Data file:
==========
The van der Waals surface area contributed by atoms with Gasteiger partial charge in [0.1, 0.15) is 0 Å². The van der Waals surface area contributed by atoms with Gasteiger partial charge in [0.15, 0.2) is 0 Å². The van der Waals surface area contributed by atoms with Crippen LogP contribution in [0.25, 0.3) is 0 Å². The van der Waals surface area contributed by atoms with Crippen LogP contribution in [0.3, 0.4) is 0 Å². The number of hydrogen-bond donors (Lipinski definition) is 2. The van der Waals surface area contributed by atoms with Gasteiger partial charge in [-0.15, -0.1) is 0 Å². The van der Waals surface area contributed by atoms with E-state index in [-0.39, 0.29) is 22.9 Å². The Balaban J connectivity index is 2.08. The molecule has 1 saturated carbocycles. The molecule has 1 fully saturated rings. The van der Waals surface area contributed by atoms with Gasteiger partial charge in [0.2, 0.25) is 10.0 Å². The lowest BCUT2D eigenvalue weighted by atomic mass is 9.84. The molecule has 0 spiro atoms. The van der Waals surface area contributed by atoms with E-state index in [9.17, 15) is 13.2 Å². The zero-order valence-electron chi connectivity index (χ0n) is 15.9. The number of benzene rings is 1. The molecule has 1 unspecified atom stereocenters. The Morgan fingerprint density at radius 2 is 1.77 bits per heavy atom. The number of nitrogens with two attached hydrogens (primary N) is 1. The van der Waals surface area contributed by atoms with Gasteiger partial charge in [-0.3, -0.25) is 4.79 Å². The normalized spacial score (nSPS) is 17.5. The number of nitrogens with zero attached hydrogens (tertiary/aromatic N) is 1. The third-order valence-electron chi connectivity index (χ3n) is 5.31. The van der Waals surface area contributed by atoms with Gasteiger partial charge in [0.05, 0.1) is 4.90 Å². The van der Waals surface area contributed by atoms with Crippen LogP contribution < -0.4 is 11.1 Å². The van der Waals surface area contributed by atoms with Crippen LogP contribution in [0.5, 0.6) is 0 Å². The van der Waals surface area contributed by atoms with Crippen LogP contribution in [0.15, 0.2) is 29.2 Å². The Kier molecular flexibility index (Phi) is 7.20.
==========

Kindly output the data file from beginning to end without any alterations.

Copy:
The van der Waals surface area contributed by atoms with Gasteiger partial charge in [0.1, 0.15) is 0 Å². The van der Waals surface area contributed by atoms with Gasteiger partial charge in [0.15, 0.2) is 0 Å². The van der Waals surface area contributed by atoms with Crippen LogP contribution in [0.25, 0.3) is 0 Å². The van der Waals surface area contributed by atoms with Crippen LogP contribution in [0.3, 0.4) is 0 Å². The number of hydrogen-bond donors (Lipinski definition) is 2. The van der Waals surface area contributed by atoms with Gasteiger partial charge in [-0.15, -0.1) is 0 Å². The van der Waals surface area contributed by atoms with E-state index in [-0.39, 0.29) is 22.9 Å². The Balaban J connectivity index is 2.08. The molecule has 1 saturated carbocycles. The molecule has 1 fully saturated rings. The van der Waals surface area contributed by atoms with Gasteiger partial charge in [0.2, 0.25) is 10.0 Å². The lowest BCUT2D eigenvalue weighted by atomic mass is 9.84. The molecule has 0 spiro atoms. The van der Waals surface area contributed by atoms with E-state index in [9.17, 15) is 13.2 Å². The zero-order valence-electron chi connectivity index (χ0n) is 15.9. The number of benzene rings is 1. The molecule has 1 unspecified atom stereocenters. The Morgan fingerprint density at radius 2 is 1.77 bits per heavy atom. The number of nitrogens with two attached hydrogens (primary N) is 1. The van der Waals surface area contributed by atoms with Gasteiger partial charge in [-0.3, -0.25) is 4.79 Å². The normalized spacial score (nSPS) is 17.5. The number of nitrogens with zero attached hydrogens (tertiary/aromatic N) is 1. The third-order valence-electron chi connectivity index (χ3n) is 5.31. The van der Waals surface area contributed by atoms with Gasteiger partial charge in [0.05, 0.1) is 4.90 Å². The van der Waals surface area contributed by atoms with Crippen LogP contribution < -0.4 is 11.1 Å². The van der Waals surface area contributed by atoms with Crippen LogP contribution in [0.5, 0.6) is 0 Å². The van der Waals surface area contributed by atoms with Crippen LogP contribution in [0.15, 0.2) is 29.2 Å². The Kier molecular flexibility index (Phi) is 7.20.